The Importance of the Off Season
article by O’Brien Forbes
The off season is not a time to put your bike away, it is an enjoyable time and can benefit your spring training more than you realize. For most road riders and mountain bikers, the off season is September and October. The racing season is done and dusted, the weather is still good for the most part and you are still carrying some good fitness. So don’t go hanging your bike in the garage saying, “I’ll see you in January pal!” Make the most of this part of your season by having a purpose to some of your rides.
I break the off season down into three different segments: Base building, skill set training and strength training. The first two can be done together. The third takes place in a gym. You can take the next two months and make the most of them without the super-structure of training.
The easiest of the three. And, it is simply that, building your base. Think of your training for 2016 as if you are building a house. Before you start on the first floor, you must first put the structure on a solid foundation. This is your base training. The more base fitness you carry into the off season the less ground you have to make up when structured training for 2016 starts. No, this doesn’t mean doing intervals, etc. It is simply doing Zone 1 and Zone 2 rides through the months of September and October. For outside rides, try to target similar training time per week as you did in the summer, but without the intensity. When you are no longer able to ride outside during the week due to weather and time, keep up weekend rides outdoors as long as possible. Plan on re-introducing yourself to weekday rides on the trainer by mid November.
Skill Set Training
Being able to ride your bike and enjoy it without the pressure of “training” can bring enjoyment back to something that you have associated with pain and suffering since the beginning of the year. September and October is perfect time to fine tune certain skill sets. The first skill to work on is your pedal stroke. This is broken down into two parts; high cadence and a full circle efficient pedal stroke. By the end of the racing season, some of us have forgotten how to spin and reverted back to pushing the bigger gears. Re-familiarize yourself with a higher spin. Have a target for the low 90’s. If possible, have cadence displayed on the main screen of your Garmin. Your legs will soon remember the suppleness that is involved with a higher rpm.
In addition to working on cadence, make sure you have not forgotten how to pedal a full circle. One of the best ways to do this is by doing low cadence drills.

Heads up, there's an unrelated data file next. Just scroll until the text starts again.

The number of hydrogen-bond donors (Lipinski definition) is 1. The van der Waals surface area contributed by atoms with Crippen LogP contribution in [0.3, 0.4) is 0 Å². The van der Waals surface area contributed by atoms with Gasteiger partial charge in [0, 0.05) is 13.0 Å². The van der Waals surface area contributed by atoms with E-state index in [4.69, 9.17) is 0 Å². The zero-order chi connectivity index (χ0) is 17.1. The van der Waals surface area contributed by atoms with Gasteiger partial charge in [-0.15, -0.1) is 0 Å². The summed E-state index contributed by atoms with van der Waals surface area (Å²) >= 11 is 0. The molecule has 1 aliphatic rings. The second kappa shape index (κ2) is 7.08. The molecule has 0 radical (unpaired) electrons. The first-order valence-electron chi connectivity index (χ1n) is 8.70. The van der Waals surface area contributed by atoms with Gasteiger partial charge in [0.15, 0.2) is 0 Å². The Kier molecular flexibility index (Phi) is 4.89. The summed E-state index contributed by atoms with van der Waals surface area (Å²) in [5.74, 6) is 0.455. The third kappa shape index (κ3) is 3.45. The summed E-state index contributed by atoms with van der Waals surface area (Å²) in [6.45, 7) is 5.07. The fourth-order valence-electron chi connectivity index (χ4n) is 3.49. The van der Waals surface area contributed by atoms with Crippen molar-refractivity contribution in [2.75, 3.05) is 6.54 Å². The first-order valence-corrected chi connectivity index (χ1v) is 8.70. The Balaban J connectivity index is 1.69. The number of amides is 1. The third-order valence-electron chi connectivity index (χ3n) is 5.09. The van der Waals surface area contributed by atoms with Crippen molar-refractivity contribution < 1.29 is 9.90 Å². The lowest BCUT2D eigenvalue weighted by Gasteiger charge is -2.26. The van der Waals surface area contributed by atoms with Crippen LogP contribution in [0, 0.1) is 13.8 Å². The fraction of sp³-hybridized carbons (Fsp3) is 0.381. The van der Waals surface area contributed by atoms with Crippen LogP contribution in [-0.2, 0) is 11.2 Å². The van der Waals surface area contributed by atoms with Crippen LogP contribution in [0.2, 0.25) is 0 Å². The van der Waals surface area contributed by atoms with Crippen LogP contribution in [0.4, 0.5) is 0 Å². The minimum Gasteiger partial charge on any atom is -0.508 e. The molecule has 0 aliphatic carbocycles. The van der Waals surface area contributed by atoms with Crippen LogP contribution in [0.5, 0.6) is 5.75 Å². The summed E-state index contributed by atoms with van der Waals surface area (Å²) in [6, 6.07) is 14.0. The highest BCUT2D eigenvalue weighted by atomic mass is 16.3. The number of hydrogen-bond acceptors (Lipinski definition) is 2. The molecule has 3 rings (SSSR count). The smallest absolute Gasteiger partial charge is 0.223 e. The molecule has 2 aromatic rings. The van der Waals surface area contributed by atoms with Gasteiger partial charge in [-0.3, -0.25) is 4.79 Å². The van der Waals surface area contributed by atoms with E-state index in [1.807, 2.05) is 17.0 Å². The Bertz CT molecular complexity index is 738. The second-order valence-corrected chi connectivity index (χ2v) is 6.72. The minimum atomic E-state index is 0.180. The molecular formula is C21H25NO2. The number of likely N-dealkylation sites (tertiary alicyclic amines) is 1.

An entire workout dedicated to full circle pedaling is not necessary during the off season. Instead, pick a flat section of road or a steady 2-4% grade and spend 3 to 5 minutes doing low cadence drills weekly. Just like keeping a higher cadence, it should not take long for the mechanics of a consistent push and pull to return.
By combining these two workouts, you are re-establishing two critical components of a fluid and efficient pedal stroke.
The second skill set that you can re-train in the off season is your climbing technique. Without the pressure of having to meet a certain heart rate or wattage target when climbing, you can focus on the basics; form and technique.
Some key points:
*Make sure you spin as much as possible on the hills in the off season. Doing this helps keep the pressure of your legs, using finesse to climb the hill rather than brute strength. No need to muscle up the hills.
* On longer climbs, keep your hands on the tops of the bars, shoulders and arms relaxed. No need to tug and pull on the handlebars.
* All the work is being done from your hips down. Nice fluid push and pull on each pedal stroke.
* On climbs more than 1 minute, try to alter your position on the bike. Come out of the saddle for 30-40 seconds, then back down. Repeat, etc. Try to keep your intensity the same. Changing positions on the bike works different muscles and helps reduce the repeated motion on the same muscles.
Starting in the beginning of October, your 2016 season will benefit greatly by including a gym program. By going to the gym twice per week through the end of March, a solid strength base will add to the foundation you are building for the coming season. It also brings in variety for those that might be limited to riding the trainer during the winter months.
Find a trusted resource be it a coach, personal trainer or a book and develop a strength and endurance based weight lifting program. If this type of resistance training is new to you, make sure you allow 8 to 10 sessions to get your body acclimated to the routine before you start pushing it.
If you have experience, this can be cut to 4 to 6 sessions. A solid gym program to follow would be:
October – Transition. Getting back into the gym routine
November through end of January – Strength building
February and March – One day of strength building and one day of endurance work
Approach the off season with a relaxed attitude along with a purpose. By constructing a very strong “basement” during the months of September and October, you are laying a great foundation to build your 2016 cycling “house”.
O’Brien Forbes, aka, Coach OB, is a full time cycling coach based out of Cincinnati, Ohio. He has been racing since 1986 and has been a Cat. 1 since 1995. He works with all levels of cyclists from the club rider to Cat. 1 racers. His riders have earned multiple state champion jerseys in TT, MTB, CX, road and crit. Learn more about Coach OB here www.coachob.com or ask him a question at firstname.lastname@example.org.
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